Big D,

We must have been writing at the same time. I agree. If we're wrong, I'm gonna' need a jug of whiteout (and whiskey).

LUVStruck
 

bigD

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Definitely. I usually try and keep a professional looking logbook...the gallons of whiteout aren't going to help!
 

bobbysamd

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Logging time

I appreciate Avbug's learned opinion. I gave a lot of rated and current pilots instruction toward certificates and ratings, and always gave them PIC if they were rated in the aircraft along with dual on the basis that they were sole manipulator.

Of course, I could not give non-rated students PIC.

I would not go ape with the whiteout. Total up any improperly-logged time and use one line of your logbook to make the deduction and correction. You can explain what you did and why in the Remarks column and sign it off.
 
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Mickey

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PIC + SIC + DUAL does not have to equal TT
It is normal to have PIC and DUAL at the same time if the pilot is rated in the aircraft he or she is flying and is receiving instruction.
SE + ME + GL + etc... = TT

Look at 61.51
This deals with logbooks.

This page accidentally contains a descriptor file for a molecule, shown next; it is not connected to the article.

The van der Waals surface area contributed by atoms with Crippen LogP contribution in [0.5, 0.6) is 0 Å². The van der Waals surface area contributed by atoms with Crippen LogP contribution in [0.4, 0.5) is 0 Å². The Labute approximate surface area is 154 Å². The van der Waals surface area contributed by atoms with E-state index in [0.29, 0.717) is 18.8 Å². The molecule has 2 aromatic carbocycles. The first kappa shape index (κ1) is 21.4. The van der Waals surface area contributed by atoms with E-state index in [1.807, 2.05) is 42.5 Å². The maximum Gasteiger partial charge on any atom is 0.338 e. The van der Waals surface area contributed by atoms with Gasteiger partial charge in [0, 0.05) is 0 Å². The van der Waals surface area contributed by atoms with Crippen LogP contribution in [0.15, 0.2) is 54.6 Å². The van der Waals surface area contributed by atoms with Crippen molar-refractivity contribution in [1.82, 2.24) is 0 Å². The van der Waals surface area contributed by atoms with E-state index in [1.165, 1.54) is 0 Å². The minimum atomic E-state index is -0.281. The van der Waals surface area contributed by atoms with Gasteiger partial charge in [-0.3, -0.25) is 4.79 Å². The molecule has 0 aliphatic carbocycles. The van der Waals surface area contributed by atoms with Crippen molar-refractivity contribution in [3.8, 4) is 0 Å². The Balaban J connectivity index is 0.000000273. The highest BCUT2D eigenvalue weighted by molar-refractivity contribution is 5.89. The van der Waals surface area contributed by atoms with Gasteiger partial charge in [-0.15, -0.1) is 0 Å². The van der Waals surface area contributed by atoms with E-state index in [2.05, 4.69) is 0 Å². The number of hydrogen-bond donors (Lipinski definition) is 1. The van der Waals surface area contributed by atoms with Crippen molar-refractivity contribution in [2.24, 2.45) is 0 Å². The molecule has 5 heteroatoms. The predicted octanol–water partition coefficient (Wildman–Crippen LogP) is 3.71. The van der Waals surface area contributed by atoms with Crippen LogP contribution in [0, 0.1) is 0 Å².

You could have PIC DUAL FTD and Simulated IMC
(g)(4) A flight simulator or FTD may be used by a person to log instrument time....
Now since most people don't do most of their flying in a sim, the convention has been to only log it as Simulator time, however, that does not tell the whole story in your logbook.
Flight crews use simulators to log visual as well as IMC approaches. In initial training the flight crews are receiving dual. On checkrides they are not receiving dual. Do they only log it as sim time? They person on the left should be PIC SIM simulated IMC and some VMC and perhaps even some DUAL. While the pilot might only be logging it as simulator, I guarantee the company is logging it as a lot more.

Good luck. Clear as mud,isn't it?
 

Goffer

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I've understood Duel to be time logged with and instructor in an aircraft. All of my FTD time was only noted under the simulator column. Also none of my FTD time is counted as simulated instrument. I need to find a concrete answer for this... Guess I've got another assignment for the weekend.
 

Glideslope!

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PIC+SIC+DUAL should = TT ???

NO WAY.